A move often causes not only a physical, but also a mental upheaval. Leaving the home, familiar rooms or breaking habits can be complicated. At first glance, the idea of moving to a new location seems impossible, and this challenge can quickly become stressful, frightening, but exciting at the same time.
Why a move can cause emotional shock
Moving evokes a change in a person’s everyday life and in some cases can be equated with a loss of identity. We must not forget that we build our ego very strongly under the influence of our environment and connect it with strong memories. Birthdays, family reunions, spontaneous meetings with friends: all of these contribute to the creation of the social and cultural identity of an individual.
As individuals we evolve through the perception and interaction of our environment. So a move destroys much less a personality, but rather it changes the map of our social landscape, creating the sensation of losing memories and moments of our ancient landscape. The loss of familiar landmarks is then all the more so when a change of city, as well as factors such as stress or fear of getting involved.
Is this fear of change abnormal?
No. Every change generates stress. It is a mechanism of our body that puts us on alert because it has to adapt and change to an unfamiliar situation.
Today’s society requires many of us to keep everything under control. In fact, it is now considered important to be a good life manager. This desire to manage everything and keep track of it at all times seems to give us a sense of serenity and satisfaction. It is therefore normal for a change to be alarming. The fear of losing this stability is growing in the face of the challenge of moving. So what needs to change is above all the perception that we have of such a change.
Unfortunately, it is often the case that we equate change with loss. A serious mistake, because in a change at the same time so much profit is new.
Despite all the control we seem to have over our lives, one must not forget that we are confronted with change on a daily basis; as small as they may be. We too are constantly evolving ourselves, whether we like it or not. For many people, change is no longer an option but a necessity.
When can fear be considered alarming?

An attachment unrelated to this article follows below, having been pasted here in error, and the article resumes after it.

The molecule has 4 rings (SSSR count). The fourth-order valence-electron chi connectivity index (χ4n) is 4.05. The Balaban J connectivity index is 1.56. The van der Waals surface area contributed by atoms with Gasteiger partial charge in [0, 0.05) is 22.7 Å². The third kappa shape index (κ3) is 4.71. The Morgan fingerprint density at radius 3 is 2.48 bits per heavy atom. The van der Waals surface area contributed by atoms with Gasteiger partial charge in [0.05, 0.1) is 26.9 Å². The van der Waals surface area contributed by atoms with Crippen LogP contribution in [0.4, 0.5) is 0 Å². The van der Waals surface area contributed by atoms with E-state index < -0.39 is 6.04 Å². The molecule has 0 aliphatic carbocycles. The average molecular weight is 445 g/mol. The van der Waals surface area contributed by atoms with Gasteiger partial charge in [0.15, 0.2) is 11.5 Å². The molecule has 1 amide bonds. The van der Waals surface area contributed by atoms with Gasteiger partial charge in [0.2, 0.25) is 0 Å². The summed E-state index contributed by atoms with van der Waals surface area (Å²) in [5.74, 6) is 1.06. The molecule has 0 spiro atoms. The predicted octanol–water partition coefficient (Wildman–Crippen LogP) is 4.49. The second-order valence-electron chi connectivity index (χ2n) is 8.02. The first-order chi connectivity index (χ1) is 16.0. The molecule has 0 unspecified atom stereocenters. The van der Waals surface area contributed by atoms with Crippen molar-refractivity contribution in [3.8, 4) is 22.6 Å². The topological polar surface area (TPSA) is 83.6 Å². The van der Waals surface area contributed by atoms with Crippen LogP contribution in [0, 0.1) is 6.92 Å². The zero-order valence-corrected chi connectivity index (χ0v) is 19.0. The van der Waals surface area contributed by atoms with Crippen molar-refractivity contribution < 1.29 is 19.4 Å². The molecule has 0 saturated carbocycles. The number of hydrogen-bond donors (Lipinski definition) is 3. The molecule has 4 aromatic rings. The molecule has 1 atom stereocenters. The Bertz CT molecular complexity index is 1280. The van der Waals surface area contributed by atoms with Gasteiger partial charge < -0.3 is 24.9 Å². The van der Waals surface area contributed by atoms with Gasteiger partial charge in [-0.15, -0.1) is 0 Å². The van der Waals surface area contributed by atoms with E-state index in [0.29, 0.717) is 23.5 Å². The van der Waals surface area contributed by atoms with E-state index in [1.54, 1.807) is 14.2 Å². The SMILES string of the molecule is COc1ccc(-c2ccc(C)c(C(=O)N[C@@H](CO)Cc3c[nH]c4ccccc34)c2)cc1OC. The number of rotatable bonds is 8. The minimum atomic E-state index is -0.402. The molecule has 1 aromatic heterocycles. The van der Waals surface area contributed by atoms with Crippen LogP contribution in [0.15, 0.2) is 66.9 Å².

Burnout is a syndrome that also exists in connection with removals. Specialists point out that in addition to the death of a loved one and the divorce, a move is one of the most traumatic and stressful events in a person’s life. Moving is a challenge: you have to face it, to separate yourself from friends, family, habits and security of your familiar environment.
It is also important to remember that change often recalls all previous divisions and changes. This can be helpful for some people to deal with, but for others, it tends to create negative thoughts and feelings.
All these circumstances can, in the worst case, lead to a displacement depression, also known as uprooting depression. If anxiety, sadness and exhaustion seem insurmountable, do not hesitate to visit a specialist.
How to prepare for fear and face it?
Be aware that what seems strange and new at first may become part of everyday life and the familiar environment over time. So do not close up to this possibility in the first place. Draw strength from the little things. Already setting up and decorating the new apartment can help to bring about the change. Or gradually familiarise yourself with the new neighbourhood. Exploring the new environment can be the perfect distraction, and once you’ve found a new love café or explored the neighbouring park, the new home will grow in your heart.
To be sure that you do not have more stress on the day of your move than you already have, use the experience and expertise of a removalist in Sydney.